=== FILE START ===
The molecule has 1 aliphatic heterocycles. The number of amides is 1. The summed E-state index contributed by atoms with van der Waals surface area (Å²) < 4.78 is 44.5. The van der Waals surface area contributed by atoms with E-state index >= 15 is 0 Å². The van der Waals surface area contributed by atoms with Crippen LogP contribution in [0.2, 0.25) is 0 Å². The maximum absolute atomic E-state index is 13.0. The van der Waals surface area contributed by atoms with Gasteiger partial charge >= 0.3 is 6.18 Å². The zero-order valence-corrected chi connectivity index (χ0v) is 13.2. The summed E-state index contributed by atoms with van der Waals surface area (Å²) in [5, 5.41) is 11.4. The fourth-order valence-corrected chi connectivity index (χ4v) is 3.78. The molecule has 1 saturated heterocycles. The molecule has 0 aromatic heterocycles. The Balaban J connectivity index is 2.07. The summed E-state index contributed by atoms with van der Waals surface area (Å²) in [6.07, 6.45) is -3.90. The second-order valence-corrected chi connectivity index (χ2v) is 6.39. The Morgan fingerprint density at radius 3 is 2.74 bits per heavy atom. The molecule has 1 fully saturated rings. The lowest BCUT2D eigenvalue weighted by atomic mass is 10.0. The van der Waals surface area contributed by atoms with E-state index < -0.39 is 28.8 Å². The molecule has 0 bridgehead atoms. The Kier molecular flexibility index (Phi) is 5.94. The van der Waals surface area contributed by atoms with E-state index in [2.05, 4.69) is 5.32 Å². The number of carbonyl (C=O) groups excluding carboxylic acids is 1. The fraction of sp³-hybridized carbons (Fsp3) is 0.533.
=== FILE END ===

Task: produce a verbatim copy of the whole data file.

The molecule has 1 aliphatic heterocycles. The number of amides is 1. The summed E-state index contributed by atoms with van der Waals surface area (Å²) < 4.78 is 44.5. The van der Waals surface area contributed by atoms with E-state index >= 15 is 0 Å². The van der Waals surface area contributed by atoms with Crippen LogP contribution in [0.2, 0.25) is 0 Å². The maximum absolute atomic E-state index is 13.0. The van der Waals surface area contributed by atoms with Gasteiger partial charge >= 0.3 is 6.18 Å². The zero-order valence-corrected chi connectivity index (χ0v) is 13.2. The summed E-state index contributed by atoms with van der Waals surface area (Å²) in [5, 5.41) is 11.4. The fourth-order valence-corrected chi connectivity index (χ4v) is 3.78. The molecule has 1 saturated heterocycles. The molecule has 0 aromatic heterocycles. The Balaban J connectivity index is 2.07. The summed E-state index contributed by atoms with van der Waals surface area (Å²) in [6.07, 6.45) is -3.90. The second-order valence-corrected chi connectivity index (χ2v) is 6.39. The Morgan fingerprint density at radius 3 is 2.74 bits per heavy atom. The molecule has 1 fully saturated rings. The lowest BCUT2D eigenvalue weighted by atomic mass is 10.0. The van der Waals surface area contributed by atoms with E-state index < -0.39 is 28.8 Å². The molecule has 0 bridgehead atoms. The Kier molecular flexibility index (Phi) is 5.94. The van der Waals surface area contributed by atoms with E-state index in [2.05, 4.69) is 5.32 Å². The number of carbonyl (C=O) groups excluding carboxylic acids is 1. The fraction of sp³-hybridized carbons (Fsp3) is 0.533.